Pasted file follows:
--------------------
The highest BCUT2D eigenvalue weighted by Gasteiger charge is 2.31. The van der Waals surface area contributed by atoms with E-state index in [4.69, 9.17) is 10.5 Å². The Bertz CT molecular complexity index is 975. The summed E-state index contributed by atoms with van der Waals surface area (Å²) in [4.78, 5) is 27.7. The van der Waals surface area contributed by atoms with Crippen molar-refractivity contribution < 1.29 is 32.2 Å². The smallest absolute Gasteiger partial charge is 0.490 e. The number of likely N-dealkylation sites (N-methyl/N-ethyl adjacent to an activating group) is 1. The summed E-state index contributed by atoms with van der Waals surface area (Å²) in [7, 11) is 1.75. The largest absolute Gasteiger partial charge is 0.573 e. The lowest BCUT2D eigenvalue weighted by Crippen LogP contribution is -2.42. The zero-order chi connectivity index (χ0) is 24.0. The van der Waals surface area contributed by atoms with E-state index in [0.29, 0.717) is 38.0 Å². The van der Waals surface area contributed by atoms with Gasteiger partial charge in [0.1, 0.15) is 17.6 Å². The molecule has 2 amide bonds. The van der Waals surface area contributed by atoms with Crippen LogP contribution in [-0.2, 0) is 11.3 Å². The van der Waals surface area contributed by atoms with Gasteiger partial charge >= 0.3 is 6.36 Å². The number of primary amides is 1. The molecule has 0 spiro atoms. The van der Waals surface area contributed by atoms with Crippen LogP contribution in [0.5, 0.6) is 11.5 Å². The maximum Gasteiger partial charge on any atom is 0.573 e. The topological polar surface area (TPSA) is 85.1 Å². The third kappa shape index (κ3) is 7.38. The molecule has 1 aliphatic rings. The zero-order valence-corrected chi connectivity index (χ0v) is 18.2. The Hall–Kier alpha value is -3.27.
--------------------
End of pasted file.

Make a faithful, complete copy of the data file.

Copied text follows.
The highest BCUT2D eigenvalue weighted by Gasteiger charge is 2.31. The van der Waals surface area contributed by atoms with E-state index in [4.69, 9.17) is 10.5 Å². The Bertz CT molecular complexity index is 975. The summed E-state index contributed by atoms with van der Waals surface area (Å²) in [4.78, 5) is 27.7. The van der Waals surface area contributed by atoms with Crippen molar-refractivity contribution < 1.29 is 32.2 Å². The smallest absolute Gasteiger partial charge is 0.490 e. The number of likely N-dealkylation sites (N-methyl/N-ethyl adjacent to an activating group) is 1. The summed E-state index contributed by atoms with van der Waals surface area (Å²) in [7, 11) is 1.75. The largest absolute Gasteiger partial charge is 0.573 e. The lowest BCUT2D eigenvalue weighted by Crippen LogP contribution is -2.42. The zero-order chi connectivity index (χ0) is 24.0. The van der Waals surface area contributed by atoms with E-state index in [0.29, 0.717) is 38.0 Å². The van der Waals surface area contributed by atoms with Gasteiger partial charge in [0.1, 0.15) is 17.6 Å². The molecule has 2 amide bonds. The van der Waals surface area contributed by atoms with Crippen LogP contribution in [-0.2, 0) is 11.3 Å². The van der Waals surface area contributed by atoms with Gasteiger partial charge >= 0.3 is 6.36 Å². The number of primary amides is 1. The molecule has 0 spiro atoms. The van der Waals surface area contributed by atoms with Crippen LogP contribution in [0.5, 0.6) is 11.5 Å². The maximum Gasteiger partial charge on any atom is 0.573 e. The topological polar surface area (TPSA) is 85.1 Å². The third kappa shape index (κ3) is 7.38. The molecule has 1 aliphatic rings. The zero-order valence-corrected chi connectivity index (χ0v) is 18.2. The Hall–Kier alpha value is -3.27.